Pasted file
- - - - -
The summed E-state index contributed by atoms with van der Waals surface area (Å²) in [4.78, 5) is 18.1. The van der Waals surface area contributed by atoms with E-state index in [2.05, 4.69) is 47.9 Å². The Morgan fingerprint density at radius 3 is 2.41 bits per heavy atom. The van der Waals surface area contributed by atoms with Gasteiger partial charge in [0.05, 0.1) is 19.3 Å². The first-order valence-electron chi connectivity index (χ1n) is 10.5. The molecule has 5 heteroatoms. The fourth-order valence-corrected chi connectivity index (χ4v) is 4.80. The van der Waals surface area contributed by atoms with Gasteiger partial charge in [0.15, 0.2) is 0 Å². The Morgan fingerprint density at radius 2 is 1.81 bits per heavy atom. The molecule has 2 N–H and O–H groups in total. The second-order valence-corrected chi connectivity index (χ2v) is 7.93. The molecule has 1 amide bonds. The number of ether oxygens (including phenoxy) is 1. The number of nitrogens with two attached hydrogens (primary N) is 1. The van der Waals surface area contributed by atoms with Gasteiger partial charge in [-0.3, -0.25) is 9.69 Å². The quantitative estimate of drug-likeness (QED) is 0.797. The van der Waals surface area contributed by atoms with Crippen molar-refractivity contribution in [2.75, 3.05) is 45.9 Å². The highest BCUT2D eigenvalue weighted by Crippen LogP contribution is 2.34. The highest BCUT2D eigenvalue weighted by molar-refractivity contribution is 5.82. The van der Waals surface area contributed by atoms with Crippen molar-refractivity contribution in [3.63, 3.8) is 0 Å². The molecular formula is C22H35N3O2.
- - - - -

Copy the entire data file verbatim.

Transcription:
The summed E-state index contributed by atoms with van der Waals surface area (Å²) in [4.78, 5) is 18.1. The van der Waals surface area contributed by atoms with E-state index in [2.05, 4.69) is 47.9 Å². The Morgan fingerprint density at radius 3 is 2.41 bits per heavy atom. The van der Waals surface area contributed by atoms with Gasteiger partial charge in [0.05, 0.1) is 19.3 Å². The first-order valence-electron chi connectivity index (χ1n) is 10.5. The molecule has 5 heteroatoms. The fourth-order valence-corrected chi connectivity index (χ4v) is 4.80. The van der Waals surface area contributed by atoms with Gasteiger partial charge in [0.15, 0.2) is 0 Å². The Morgan fingerprint density at radius 2 is 1.81 bits per heavy atom. The molecule has 2 N–H and O–H groups in total. The second-order valence-corrected chi connectivity index (χ2v) is 7.93. The molecule has 1 amide bonds. The number of ether oxygens (including phenoxy) is 1. The number of nitrogens with two attached hydrogens (primary N) is 1. The van der Waals surface area contributed by atoms with Gasteiger partial charge in [-0.3, -0.25) is 9.69 Å². The quantitative estimate of drug-likeness (QED) is 0.797. The van der Waals surface area contributed by atoms with Crippen molar-refractivity contribution in [2.75, 3.05) is 45.9 Å². The highest BCUT2D eigenvalue weighted by Crippen LogP contribution is 2.34. The highest BCUT2D eigenvalue weighted by molar-refractivity contribution is 5.82. The van der Waals surface area contributed by atoms with Crippen molar-refractivity contribution in [3.63, 3.8) is 0 Å². The molecular formula is C22H35N3O2.